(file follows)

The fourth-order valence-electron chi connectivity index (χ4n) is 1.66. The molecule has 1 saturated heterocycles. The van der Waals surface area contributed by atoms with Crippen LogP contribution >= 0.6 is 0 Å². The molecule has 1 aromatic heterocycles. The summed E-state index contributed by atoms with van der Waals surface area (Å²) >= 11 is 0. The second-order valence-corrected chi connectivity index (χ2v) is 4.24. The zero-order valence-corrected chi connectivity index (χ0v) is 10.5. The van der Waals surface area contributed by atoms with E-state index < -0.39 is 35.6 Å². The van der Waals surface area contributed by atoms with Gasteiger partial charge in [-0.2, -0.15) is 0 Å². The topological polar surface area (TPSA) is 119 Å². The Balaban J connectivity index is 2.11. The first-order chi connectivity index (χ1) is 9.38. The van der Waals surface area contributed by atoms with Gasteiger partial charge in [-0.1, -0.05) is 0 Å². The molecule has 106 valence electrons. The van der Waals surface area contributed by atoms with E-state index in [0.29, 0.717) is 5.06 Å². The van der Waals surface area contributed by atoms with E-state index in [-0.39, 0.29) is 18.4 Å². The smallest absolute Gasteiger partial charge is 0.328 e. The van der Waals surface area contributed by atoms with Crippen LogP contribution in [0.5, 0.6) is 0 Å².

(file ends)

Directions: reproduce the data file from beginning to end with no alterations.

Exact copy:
The fourth-order valence-electron chi connectivity index (χ4n) is 1.66. The molecule has 1 saturated heterocycles. The van der Waals surface area contributed by atoms with Crippen LogP contribution >= 0.6 is 0 Å². The molecule has 1 aromatic heterocycles. The summed E-state index contributed by atoms with van der Waals surface area (Å²) >= 11 is 0. The second-order valence-corrected chi connectivity index (χ2v) is 4.24. The zero-order valence-corrected chi connectivity index (χ0v) is 10.5. The van der Waals surface area contributed by atoms with E-state index < -0.39 is 35.6 Å². The van der Waals surface area contributed by atoms with Gasteiger partial charge in [-0.2, -0.15) is 0 Å². The topological polar surface area (TPSA) is 119 Å². The Balaban J connectivity index is 2.11. The first-order chi connectivity index (χ1) is 9.38. The van der Waals surface area contributed by atoms with Gasteiger partial charge in [-0.1, -0.05) is 0 Å². The molecule has 106 valence electrons. The van der Waals surface area contributed by atoms with E-state index in [0.29, 0.717) is 5.06 Å². The van der Waals surface area contributed by atoms with E-state index in [-0.39, 0.29) is 18.4 Å². The smallest absolute Gasteiger partial charge is 0.328 e. The van der Waals surface area contributed by atoms with Crippen LogP contribution in [0.5, 0.6) is 0 Å².